This means that buying a servant cat (or any other exotic pet for that matter) supports the illegal wildlife trade, no matter how adorable the servant is or how highly regarded the breeder is. It's the same illegal trade that poach and kill rare and endangered animals, such as other big cats, primates, and ivory-carrying creatures like rhinos and elephants. The black market exotic pet trade is directly contributing to the loss of animal diversity on our planet.

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2. Wild animals are not pets

Servant cats are not good pets; they require large, fully enclosed outdoor spaces, and a specific diet based on raw meat. Even if they've been housed since weaning, they'll probably mark everything with urine on a regular basis. Not only are servo cats difficult to train at home, they are also very intelligent and athletic. If their hunting instincts are not met, they may develop behavioral problems.

When considering whether to purchase a servant cat, it is important to remember that no wild animal is worth living in a home. In the wild, servants roam the vast expanse of the African savannah, a far cry from sitting on a sofa. Unlike domestic cats, servant cats are not domesticated; they rarely spend long in private homes. Frustrated owners often release them "into the wild." By then, they've either starved, died accidentally, or animal control picks them up and takes them to a big cat sanctuary.

3. Legality

Are Serval Cats Good Pets - Serval Cat
Keeping servant cats is illegal in many places; many conservation groups are currently pushing for a federal ownership ban

© Benny Marty/

In addition to the ethical issues of buying a service cat as a pet, there are also legal issues. It is illegal to own servants in most states in the United States and several provinces in Canada. There are some states in the US that allow ownership with a license, and only a few that allow outright ownership of servant cats.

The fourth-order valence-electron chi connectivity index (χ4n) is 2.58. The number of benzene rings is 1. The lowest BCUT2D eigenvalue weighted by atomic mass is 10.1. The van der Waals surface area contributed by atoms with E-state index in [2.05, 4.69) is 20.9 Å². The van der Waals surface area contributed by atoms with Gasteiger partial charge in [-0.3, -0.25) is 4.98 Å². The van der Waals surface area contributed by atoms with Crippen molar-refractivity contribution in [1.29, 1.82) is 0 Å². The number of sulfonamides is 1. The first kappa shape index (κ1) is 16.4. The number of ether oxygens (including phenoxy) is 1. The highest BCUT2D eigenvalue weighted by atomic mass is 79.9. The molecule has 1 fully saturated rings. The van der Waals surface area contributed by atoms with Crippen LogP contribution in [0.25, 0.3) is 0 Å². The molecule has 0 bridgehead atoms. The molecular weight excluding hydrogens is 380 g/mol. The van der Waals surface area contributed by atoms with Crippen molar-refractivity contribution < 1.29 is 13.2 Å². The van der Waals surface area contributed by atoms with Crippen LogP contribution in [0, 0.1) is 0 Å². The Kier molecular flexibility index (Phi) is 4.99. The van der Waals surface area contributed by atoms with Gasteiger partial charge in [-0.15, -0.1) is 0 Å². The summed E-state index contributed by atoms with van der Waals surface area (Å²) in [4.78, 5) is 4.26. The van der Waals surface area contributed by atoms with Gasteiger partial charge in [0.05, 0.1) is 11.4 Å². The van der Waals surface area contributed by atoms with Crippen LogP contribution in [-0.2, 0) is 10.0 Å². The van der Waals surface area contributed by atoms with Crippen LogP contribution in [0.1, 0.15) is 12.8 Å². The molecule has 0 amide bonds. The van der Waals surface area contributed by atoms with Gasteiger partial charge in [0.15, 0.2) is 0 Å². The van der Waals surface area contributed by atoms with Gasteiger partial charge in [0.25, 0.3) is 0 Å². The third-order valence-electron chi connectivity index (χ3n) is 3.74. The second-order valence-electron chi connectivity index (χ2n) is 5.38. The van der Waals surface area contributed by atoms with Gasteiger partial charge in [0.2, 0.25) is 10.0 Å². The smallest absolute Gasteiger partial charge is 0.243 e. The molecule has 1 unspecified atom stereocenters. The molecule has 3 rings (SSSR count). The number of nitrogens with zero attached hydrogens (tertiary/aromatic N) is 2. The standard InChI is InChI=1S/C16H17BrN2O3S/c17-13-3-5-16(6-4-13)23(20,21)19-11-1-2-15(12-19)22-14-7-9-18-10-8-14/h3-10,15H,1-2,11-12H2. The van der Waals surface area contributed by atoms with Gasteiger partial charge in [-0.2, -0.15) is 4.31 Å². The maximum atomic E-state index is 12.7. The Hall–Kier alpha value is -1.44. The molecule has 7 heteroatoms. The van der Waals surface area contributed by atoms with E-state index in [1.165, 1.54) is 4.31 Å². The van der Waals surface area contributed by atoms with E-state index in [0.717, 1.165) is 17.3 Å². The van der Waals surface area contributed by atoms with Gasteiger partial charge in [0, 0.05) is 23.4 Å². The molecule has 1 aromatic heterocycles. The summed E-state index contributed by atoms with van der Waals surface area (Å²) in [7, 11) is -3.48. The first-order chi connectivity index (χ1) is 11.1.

Various wildlife conservation groups and big cat rescue groups are currently pushing for a federal ban on owning servant cats in the United States. This is largely because the vast majority of servants have found their way (hopefully) to big cat sanctuaries after their masters discovered the worrisome nature of trying to keep wild animals as pets.

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Alternative: Adopt a Bengal

Still wanting a cute tabby cat in your home, but don't want to contribute to the illegal wildlife trade and all that comes with it? If you want to spend your money on a designer cat with exotic spots, the Bengal is the one for you.

Bengal tigers are not wild animals; they are domestic cats with a small amount of Asian leopard cat DNA. This DNA (introduced in the 1950s and 1960s) gives Bengals their distinctive spotted pattern; they look like baby leopards. The best part? By purchasing a Bengal tiger, you are not contributing to the poaching of endangered animals. Plus, they're no different than any other domestic cat; they belong in the home as pets, not in the wild.


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about the author

Brandi Allred

Brandi is a professional writer by day and a fiction writer by night. Her nonfiction work focuses on animals, nature, and conservation. She has degrees in English and Anthropology and writes horror, science fiction and fantasy stories in her spare time.